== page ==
The second mode or terminology is called on-site supply, in which the gas production plant is either located on the customer’s site or on the “other side of the fence” (immediately outside the customer’s boundary).

However if the consumer owns and operates his own plant it is an in-house or captive supply in which the gas company has no interest apart from the possible plant sale or management agreement

Pipeline supplies are often “backed up” by reserves of liquid gas which can be vaporised and fed into the pipeline should there be a peak in demand or production plant shut-down.

In the case of air gases, on-site supplies, particularly those that do not require liquid back-up, can be from non-cryogenic as well as cryogenic plant, if the purity and scale of plant is appropriate.

A large, centrally located gas company’s ASU can provide a least cost solution for pipeline customers if (as is usual) the gas company can utilise most of the co-produced oxygen, nitrogen and argon for a number of customers, (liquid and compressed as well as pipeline) along with benefiting from economies of scale.

This is the economic rationale on which “tonnage” supply schemes (long-term pipeline supply contracts between the gas company and pipeline customer) have developed.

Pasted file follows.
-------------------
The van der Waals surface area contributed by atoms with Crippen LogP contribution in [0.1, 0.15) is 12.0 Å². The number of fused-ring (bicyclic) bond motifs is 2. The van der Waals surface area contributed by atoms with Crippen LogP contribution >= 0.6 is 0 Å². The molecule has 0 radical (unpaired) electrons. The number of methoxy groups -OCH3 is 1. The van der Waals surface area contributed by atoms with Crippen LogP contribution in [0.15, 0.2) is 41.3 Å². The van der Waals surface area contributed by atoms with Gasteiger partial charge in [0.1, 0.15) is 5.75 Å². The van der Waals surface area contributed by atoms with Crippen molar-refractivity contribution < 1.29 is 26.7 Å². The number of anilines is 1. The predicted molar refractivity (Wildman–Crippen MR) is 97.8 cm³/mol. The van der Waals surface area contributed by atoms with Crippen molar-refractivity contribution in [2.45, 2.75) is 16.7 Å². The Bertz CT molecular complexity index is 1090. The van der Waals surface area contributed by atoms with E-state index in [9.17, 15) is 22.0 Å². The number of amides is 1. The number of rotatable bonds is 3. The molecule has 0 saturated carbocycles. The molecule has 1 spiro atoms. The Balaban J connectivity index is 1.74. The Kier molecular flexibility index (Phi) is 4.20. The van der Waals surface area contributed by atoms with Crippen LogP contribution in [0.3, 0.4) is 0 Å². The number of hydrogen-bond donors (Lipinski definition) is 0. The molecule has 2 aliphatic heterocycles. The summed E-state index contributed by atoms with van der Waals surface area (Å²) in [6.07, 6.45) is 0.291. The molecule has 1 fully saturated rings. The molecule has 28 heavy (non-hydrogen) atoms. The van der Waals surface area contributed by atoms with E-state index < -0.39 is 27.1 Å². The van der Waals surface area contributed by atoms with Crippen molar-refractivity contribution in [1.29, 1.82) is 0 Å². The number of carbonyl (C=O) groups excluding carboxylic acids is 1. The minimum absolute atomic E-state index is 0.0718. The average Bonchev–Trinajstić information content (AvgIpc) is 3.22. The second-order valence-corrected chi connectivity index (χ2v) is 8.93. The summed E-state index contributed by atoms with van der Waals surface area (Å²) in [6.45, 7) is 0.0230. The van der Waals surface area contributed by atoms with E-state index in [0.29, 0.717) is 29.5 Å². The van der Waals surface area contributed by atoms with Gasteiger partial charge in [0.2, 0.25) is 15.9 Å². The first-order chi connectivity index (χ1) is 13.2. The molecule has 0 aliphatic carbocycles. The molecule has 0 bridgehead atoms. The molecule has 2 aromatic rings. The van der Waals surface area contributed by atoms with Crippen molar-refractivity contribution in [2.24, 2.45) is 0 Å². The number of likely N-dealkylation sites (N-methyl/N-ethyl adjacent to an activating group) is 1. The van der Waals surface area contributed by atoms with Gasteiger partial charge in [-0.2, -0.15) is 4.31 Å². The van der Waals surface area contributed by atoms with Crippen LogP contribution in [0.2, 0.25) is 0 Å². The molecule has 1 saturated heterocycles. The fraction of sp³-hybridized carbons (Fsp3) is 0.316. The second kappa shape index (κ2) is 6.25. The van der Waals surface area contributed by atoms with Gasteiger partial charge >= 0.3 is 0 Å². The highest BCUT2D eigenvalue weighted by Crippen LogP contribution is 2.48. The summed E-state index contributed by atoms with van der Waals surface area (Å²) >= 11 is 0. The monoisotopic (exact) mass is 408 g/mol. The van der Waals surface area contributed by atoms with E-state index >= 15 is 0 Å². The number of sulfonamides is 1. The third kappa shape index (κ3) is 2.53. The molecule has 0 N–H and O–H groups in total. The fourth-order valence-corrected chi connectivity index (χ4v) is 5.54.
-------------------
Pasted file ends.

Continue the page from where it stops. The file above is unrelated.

The major (Tier 1) industrial gas companies are also developing the “utility islands” concept whereby they supply steam and power alongside the traditional gases to a cluster of customers.

Bulk Gases

ASU plants producing liquid were developed in the 1950’s which allowed the cryogenic properties of nitrogen to be exploited. They also provided a means of converting larger packaged gases customers to a lower cost solution. Such customers may not have sufficient volume or the steady demand pattern required for an OSP supply but their demand is large enough for the capital costs of liquid storage tanks to be more than offset by the lower production and distribution costs of bulk supplies. Alternatively, they may need to use the cold properties of the liquid.

Helium, carbon dioxide and nitrous oxide are also frequently shipped as bulk liquids.

The basic concept is that the liquid gas is transferred from a holding storage tank at the gas company’s production site, into a double skinned tanker, usually able to take between 10 and 20 metric tons of products.  The liquid is maintained by the insulated tank which operates at between 2 –15 bar pressure, depending on the gas.

The delivery tanker (usually road but can be rail) transports the liquid gas to the customer’s site from where the liquid gas is transferred to a storage tank via pressure fill or cryogenic pump.